There is no denying that the ride-sharing industry has sped up exponentially over the past few years. But between Ola, Uber and Lyft, both consumers and drivers are platform-agnostic: There’s low loyalty adherence to one brand. Drivers are working multiple platforms, while riders have downloaded multiple platforms. Both groups are typically choosing the platform based on convenience, price and which comes quicker: customer request and driver acceptance.
But despite the issue of “platform-agnostic,” the ride sharing companies have attempted to make their brands unique. Earlier this month Uber launched its Indian wedding–centered service and its prepaid commuter cards in certain large American cities. Back in August, Lyft announced its new expense report app as an attempt at gaining more business riders, surmised the future of the car ownership in the U.S. and paired up with Starbucks to entice sleepy and caffeine-needing riders.
But many experts argue that it’s going to take more than just a few announcements to gain loyalty. And that loyalty is ever more important as valuations increase and these ride-sharing companies have to deliver of their returns.
As a result, ride-sharing companies are focusing on the technology to drive away from the competition with those customers aboard.
How? Uber has taken the software approach, which Lyft and Ola decided on the hardware route.
Back in November, Uber debuted its new version of its app that includes scheduling rides and logging consumer behavior. The version is arguably more intuitive than before as it guesses where the rider wishes for a destination based on previous history. And it goes one step further by making it mandatory for the rider to enter the destination, which wasn’t previously the case. The estimated price will appear, locations can be synched with personal phone contacts, and Yelp and even Snapchat can send pictures to those contacts.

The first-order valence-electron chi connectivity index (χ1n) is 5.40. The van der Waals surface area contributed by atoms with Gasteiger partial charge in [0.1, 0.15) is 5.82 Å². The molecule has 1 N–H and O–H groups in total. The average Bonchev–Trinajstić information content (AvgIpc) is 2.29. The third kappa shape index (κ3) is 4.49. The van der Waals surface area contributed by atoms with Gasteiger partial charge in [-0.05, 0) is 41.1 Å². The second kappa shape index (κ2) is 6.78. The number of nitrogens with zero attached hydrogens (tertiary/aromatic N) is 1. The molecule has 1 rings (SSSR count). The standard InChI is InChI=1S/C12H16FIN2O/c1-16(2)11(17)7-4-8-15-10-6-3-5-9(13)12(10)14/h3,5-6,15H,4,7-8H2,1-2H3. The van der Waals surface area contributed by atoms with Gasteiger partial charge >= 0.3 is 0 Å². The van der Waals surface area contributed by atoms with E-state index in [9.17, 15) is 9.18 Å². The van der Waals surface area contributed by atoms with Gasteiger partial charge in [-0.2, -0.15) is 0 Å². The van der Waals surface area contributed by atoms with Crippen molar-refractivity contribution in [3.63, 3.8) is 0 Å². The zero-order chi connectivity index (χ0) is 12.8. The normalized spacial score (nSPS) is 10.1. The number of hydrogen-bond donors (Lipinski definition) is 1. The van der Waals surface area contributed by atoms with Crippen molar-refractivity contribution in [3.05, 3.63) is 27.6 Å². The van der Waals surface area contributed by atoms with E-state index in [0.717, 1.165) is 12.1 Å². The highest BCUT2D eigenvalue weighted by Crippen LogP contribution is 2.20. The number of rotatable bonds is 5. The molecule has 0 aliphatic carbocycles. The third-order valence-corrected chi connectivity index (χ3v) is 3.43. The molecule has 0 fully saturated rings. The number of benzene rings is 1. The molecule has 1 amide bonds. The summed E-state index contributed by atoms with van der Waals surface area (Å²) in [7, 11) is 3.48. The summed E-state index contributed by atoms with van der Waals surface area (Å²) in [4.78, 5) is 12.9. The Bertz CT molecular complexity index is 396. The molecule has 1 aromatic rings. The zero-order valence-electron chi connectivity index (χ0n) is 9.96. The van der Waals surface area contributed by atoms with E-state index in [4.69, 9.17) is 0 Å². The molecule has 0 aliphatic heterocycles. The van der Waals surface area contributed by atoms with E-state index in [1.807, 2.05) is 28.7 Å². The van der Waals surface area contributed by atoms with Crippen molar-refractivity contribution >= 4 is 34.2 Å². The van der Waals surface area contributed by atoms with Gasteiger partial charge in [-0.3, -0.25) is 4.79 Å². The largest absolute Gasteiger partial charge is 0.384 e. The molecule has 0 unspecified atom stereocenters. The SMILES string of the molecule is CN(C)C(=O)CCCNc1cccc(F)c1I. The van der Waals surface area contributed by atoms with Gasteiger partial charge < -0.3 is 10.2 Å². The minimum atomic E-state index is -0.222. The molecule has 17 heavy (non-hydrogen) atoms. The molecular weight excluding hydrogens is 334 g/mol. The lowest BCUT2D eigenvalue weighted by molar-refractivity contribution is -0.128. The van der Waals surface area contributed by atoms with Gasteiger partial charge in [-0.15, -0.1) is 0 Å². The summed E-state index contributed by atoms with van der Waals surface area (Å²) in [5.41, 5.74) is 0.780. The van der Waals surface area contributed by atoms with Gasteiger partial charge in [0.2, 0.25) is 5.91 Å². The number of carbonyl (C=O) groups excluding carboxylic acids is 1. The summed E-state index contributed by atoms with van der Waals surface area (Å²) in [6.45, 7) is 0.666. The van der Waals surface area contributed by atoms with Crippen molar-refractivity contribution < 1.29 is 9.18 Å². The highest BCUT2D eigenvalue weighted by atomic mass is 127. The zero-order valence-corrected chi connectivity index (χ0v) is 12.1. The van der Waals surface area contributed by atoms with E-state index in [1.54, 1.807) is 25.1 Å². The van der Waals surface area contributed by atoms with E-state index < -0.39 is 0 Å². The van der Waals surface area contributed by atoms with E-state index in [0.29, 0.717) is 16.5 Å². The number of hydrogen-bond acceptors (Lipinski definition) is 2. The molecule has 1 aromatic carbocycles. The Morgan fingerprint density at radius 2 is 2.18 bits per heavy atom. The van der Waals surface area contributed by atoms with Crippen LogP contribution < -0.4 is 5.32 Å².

In addition, Uber paired with its sibling UberEats for food delivery options and recently partnered with Birchbox and Tipsy Elves for special holiday promotions involving free gifts for riders.
Meanwhile, Lyft took its own approach and focused on the driver, rather than the rider. The pink-logoed company launched a bluetooth device called amp that swaps out its pink-LED mustache and glows different colors in order to signal to passengers that the car is indeed theirs. It’s an attempt toward enhancing its self-dubbed nickname of “the friendly” service. Some argue, however, that this pill-shaped enhancement may not be enough, but it will help speed up the connection between rider and driver when it’s dark outside.
Ola, in India, also invested in hardware to gain loyalty with customers by adding tablets connected to the operating system of the car. The initiative was through a partnership with Qualcomm and allows riders to choose the music as well as pay with Apple Pay. The plan is to integrate the tablets through a series of apps and other digital enhancements for the riders. Some experts argue that this addition is unnecessary and is certainly expensive for the company.
As for which of the three will win in the competition to gain the most share, the answer may still take time, and it may depend on how each city’s riders and drivers embrace each technology platform more.